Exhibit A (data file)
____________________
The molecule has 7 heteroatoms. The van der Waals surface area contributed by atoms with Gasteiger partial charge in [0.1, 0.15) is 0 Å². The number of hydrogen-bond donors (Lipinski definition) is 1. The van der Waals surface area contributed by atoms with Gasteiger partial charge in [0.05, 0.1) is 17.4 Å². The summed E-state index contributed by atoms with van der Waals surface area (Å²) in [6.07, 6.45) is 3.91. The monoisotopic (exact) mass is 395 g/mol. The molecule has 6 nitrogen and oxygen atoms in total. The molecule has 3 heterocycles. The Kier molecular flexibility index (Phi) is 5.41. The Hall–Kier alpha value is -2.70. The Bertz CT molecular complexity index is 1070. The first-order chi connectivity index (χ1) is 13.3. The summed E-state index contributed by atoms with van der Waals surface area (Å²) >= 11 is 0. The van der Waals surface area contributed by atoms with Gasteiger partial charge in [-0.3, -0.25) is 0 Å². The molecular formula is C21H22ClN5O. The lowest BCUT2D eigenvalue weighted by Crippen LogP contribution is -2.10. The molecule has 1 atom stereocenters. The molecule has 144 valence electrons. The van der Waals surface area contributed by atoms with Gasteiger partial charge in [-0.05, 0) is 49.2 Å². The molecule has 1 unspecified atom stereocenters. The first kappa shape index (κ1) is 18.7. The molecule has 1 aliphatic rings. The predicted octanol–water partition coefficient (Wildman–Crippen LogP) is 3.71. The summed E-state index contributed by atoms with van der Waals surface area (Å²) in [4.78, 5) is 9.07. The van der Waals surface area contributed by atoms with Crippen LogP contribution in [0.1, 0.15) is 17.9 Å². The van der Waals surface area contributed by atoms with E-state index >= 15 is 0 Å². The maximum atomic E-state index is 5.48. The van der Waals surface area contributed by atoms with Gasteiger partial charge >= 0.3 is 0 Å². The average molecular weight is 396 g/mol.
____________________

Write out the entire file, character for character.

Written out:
The molecule has 7 heteroatoms. The van der Waals surface area contributed by atoms with Gasteiger partial charge in [0.1, 0.15) is 0 Å². The number of hydrogen-bond donors (Lipinski definition) is 1. The van der Waals surface area contributed by atoms with Gasteiger partial charge in [0.05, 0.1) is 17.4 Å². The summed E-state index contributed by atoms with van der Waals surface area (Å²) in [6.07, 6.45) is 3.91. The monoisotopic (exact) mass is 395 g/mol. The molecule has 6 nitrogen and oxygen atoms in total. The molecule has 3 heterocycles. The Kier molecular flexibility index (Phi) is 5.41. The Hall–Kier alpha value is -2.70. The Bertz CT molecular complexity index is 1070. The first-order chi connectivity index (χ1) is 13.3. The summed E-state index contributed by atoms with van der Waals surface area (Å²) >= 11 is 0. The van der Waals surface area contributed by atoms with Gasteiger partial charge in [-0.3, -0.25) is 0 Å². The molecular formula is C21H22ClN5O. The lowest BCUT2D eigenvalue weighted by Crippen LogP contribution is -2.10. The molecule has 1 atom stereocenters. The molecule has 144 valence electrons. The van der Waals surface area contributed by atoms with Gasteiger partial charge in [-0.05, 0) is 49.2 Å². The molecule has 1 unspecified atom stereocenters. The first kappa shape index (κ1) is 18.7. The molecule has 1 aliphatic rings. The predicted octanol–water partition coefficient (Wildman–Crippen LogP) is 3.71. The summed E-state index contributed by atoms with van der Waals surface area (Å²) in [4.78, 5) is 9.07. The van der Waals surface area contributed by atoms with Crippen LogP contribution in [0.1, 0.15) is 17.9 Å². The van der Waals surface area contributed by atoms with E-state index >= 15 is 0 Å². The maximum atomic E-state index is 5.48. The van der Waals surface area contributed by atoms with Gasteiger partial charge >= 0.3 is 0 Å². The average molecular weight is 396 g/mol.